the economy. In the western world, the armor boom also led
to a significant increase in living standards in West
Germany. There was talk of an "economic miracle". The
Stalinization process in the GDR and the relatively low
level of income there were particularly used by the CDU as
an argument against any socialist alternative.
In its policy, the Adenauer government closely followed
the US proposal in the Cold War. Through a strong bond with
the western countries, the economic power position, national
sovereignty and the Soviet Union could be forced to retire.
Therefore, as early as 1950, it was considered what
contribution the Federal Republic could make to a Western
defense system. NATO membership in May 1955 meant total
integration into the West bloc and the end of any hope of a
German reunification. At this point, too, the Social
Democrats could not put their politics through. A policy
that otherwise advocated a German reunion. The orientation
towards the West emerged as an acceptable alternative to
German nationalism, which after two world wars was
unacceptable both nationally and internationally.
Adenauer's policy was consistently built on the
anti-communist and anti-socialist traditions of the German
bourgeoisie. This policy reached its climax when, during the
McCarthy period, CDU / CSU gained 50.2% of the vote (1957).
The Social Democrats gradually adapted to both Adenauer's
policy and the consumption mindset of the people, hoping to
be recognized as a responsible political force. The policy
The Bundestag elections were no longer a choice between
alternative political ideas. The relaxation policy, the new
needs of business and the criticism of the Adenauer
government's domestic policy led to the era of Adenauer
coming to an end in 1963.
After the period of Ludwig Erhard (CDU) as Chancellor
(October 1963 to November 1966), the government cooperation
between CDU / CSU and the SPD - "the great coalition" -
began and began the necessary reorientation. In order to
prove that the party had the capacity for government
responsibility, the SPD was willing to cooperate with both a
former member of the Nazi Party as Chancellor (Kurt Georg
Kiesinger) and with Franz Josef Strauss (CSU). The "big
coalition" appeared to many as the first step towards the
one-party state, and this, alongside the anti-imperialist
protest and university problems, was a trigger for the
extra-parliamentary opposition (APO) that prevailed in
1967-68 - especially among students and intellectuals.
The foreign and trade policy opening to the communist
countries demanded a stronger internal discipline. Once the
East contacts were established, communism could no longer be
maintained as a counter-image to date and a danger of
ideological dissolution emerged. With the so-called
«emergency preparedness» laws in 1968, the CDU / SPD
government provided a tool that could be used - even against
the internal opposition ('internal enemies') - in crisis
situations, and which could put parliamentary control bodies
out of service. This was a first step towards undermining
the original intentions of the Constitution. Foreign policy
Foreign Minister Brandt (SPD) began to adapt the West German
policy to the international foreign policy situation and to
prepare a recognition of the Federal Republic based on the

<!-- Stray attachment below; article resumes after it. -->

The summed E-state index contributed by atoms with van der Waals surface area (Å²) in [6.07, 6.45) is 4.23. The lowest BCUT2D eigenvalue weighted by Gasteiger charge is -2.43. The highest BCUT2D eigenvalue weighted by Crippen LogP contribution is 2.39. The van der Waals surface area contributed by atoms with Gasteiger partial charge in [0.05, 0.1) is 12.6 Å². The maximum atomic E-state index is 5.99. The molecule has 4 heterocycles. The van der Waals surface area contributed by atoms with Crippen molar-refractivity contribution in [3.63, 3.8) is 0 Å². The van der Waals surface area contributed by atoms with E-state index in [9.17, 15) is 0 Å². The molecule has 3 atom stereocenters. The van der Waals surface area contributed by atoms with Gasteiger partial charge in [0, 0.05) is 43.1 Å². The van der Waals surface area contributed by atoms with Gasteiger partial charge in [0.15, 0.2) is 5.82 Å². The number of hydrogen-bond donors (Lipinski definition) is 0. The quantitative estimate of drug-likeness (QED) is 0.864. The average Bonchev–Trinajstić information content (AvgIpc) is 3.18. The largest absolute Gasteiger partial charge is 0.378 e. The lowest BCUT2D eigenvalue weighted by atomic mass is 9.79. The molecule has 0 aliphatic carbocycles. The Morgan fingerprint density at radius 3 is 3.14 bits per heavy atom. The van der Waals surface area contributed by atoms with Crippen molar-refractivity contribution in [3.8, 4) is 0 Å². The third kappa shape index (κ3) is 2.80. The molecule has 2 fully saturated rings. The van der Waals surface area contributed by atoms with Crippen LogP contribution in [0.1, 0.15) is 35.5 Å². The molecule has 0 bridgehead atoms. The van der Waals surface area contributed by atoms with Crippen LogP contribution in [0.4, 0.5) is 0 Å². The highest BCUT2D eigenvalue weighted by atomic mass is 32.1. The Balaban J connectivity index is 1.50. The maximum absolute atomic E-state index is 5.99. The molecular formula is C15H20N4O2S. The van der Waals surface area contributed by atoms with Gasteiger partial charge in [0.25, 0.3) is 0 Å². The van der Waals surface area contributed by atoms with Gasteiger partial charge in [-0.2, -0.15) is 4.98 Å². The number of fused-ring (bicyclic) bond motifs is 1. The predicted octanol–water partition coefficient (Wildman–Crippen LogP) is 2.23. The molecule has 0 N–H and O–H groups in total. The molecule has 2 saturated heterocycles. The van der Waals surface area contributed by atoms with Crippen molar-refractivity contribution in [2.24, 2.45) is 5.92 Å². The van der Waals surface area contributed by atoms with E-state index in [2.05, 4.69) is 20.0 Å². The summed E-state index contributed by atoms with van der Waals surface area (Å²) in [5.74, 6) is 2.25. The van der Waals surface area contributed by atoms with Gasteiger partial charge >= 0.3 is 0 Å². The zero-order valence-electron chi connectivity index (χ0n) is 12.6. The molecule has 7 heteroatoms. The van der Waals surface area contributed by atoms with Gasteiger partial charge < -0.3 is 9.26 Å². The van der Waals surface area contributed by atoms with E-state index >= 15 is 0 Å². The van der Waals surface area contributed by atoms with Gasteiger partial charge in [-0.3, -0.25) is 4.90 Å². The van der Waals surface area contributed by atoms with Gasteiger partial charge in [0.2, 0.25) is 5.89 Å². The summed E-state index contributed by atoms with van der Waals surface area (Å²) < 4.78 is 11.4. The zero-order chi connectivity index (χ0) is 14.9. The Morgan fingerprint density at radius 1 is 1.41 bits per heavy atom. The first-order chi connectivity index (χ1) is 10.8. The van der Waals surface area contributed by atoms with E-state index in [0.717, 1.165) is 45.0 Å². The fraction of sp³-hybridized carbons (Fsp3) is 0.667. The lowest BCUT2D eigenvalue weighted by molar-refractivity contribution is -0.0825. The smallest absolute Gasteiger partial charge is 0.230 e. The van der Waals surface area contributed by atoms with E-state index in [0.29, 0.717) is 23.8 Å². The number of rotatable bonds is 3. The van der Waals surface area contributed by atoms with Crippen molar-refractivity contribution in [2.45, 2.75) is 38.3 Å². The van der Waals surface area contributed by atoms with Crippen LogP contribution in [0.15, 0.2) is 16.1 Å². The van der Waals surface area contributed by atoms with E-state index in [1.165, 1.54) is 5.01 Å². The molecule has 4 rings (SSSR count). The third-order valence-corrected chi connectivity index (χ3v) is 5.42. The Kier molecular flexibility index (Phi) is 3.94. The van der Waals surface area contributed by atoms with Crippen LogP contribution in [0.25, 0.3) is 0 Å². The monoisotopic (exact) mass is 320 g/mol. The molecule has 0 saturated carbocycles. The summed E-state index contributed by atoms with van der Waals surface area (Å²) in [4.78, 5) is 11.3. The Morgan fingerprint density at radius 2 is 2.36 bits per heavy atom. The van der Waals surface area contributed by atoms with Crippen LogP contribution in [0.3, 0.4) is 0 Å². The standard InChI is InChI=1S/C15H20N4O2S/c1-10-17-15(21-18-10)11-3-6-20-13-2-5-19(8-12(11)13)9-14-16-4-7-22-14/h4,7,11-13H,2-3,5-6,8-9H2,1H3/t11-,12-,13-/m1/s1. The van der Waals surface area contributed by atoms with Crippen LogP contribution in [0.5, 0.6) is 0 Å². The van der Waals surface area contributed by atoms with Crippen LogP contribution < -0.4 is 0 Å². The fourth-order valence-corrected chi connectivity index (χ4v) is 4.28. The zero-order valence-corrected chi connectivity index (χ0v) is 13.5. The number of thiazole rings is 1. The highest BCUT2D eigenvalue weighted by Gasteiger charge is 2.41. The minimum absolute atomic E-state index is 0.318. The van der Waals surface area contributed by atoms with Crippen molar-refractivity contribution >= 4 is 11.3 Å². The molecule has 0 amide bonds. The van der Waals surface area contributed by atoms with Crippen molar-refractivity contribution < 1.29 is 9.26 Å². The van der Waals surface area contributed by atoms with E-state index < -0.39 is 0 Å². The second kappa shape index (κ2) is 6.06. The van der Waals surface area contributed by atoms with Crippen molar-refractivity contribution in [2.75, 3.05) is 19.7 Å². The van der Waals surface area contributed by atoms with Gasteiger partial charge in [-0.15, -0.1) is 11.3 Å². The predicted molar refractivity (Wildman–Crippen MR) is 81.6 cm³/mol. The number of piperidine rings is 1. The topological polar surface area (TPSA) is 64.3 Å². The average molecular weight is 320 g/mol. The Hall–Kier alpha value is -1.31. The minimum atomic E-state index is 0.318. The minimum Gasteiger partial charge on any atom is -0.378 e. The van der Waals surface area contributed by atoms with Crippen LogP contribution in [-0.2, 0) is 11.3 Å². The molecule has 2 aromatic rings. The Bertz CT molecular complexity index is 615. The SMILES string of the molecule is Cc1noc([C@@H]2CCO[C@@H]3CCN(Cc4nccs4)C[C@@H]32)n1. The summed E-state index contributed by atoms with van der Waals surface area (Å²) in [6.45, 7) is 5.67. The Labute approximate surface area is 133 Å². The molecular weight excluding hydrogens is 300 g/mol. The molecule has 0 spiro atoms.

political realities in Europe.
The election of Gustav Heinemann (SPD) as new federal
president in March 1969 ushered in a new political alliance
between the SPD and the FDP - the Liberal Party. In October
1969, the SPD and FDP formed a coalition government with
Willy Brandt as federal chancellor and Walter Scheel (FDP)
as foreign minister.
The new government seemed to represent another "Germany".
A Germany that was not characterized by a Nazi past and who
sought understanding with the eastern neighbors who suffered
most from German fascism. However, the fire government's
announced reform policy was implemented as little as a new
foreign policy style. It was true that the "East Agreements"
were signed in 1972, but it was basically a long-term
recognition of existing conditions. In the attitude of US
imperialism - e.g. in the Vietnam War- and for racist and
dictatorial regimes, no reassessment was made. The
extraordinary election in 1972 led to a large personal vote
of confidence for Brandt, when the SPD became, for the first
time, West Germany's largest party (45.8% versus 44.9% for
CDU / CSU). Then the government's decay began, and in May
1974, Helmut Schmidt from the SPD's right wing became new
federal chancellor after it was revealed that Brandt's
private secretary was a spy for the GDR.
One of the reactions to the emerging one-party state and
to the "social-liberal" administration of the crisis was the
terrorism that engulfed the Federal Republic. The wave of
violence reached its peak with the kidnapping and killing of
Hans Martin Schleyer, the president of the West German
Employers' Association. This must be understood in the
context of the increasing brutalization of the state's
apparatus of violence. Verbal acquaintance of the " Red Arms
Fraction " (RAF) to the left, but viewed objectively, the
movement earned right-wing forces and further discredited a
For the state parties, terrorism formed the basis of
comprehensive legislation that not only targeted terrorism
but also established a surveillance state directed at the
most diverse forms of anti-capitalist and system-critical
activity. There were demands for increased censorship
(especially in the CDU / CSU controlled states),
self-censorship in radio, TV, the press and in schools and a
poisoning of the political climate.
After 13 years of cooperation, the FDP withdrew from the
government in 1982 and the SPD had to leave the government.
It was followed by a liberal-conservative coalition
government made up of the CDU (CSU and FDP, led by
Chancellor Helmut Kohl (CDU)).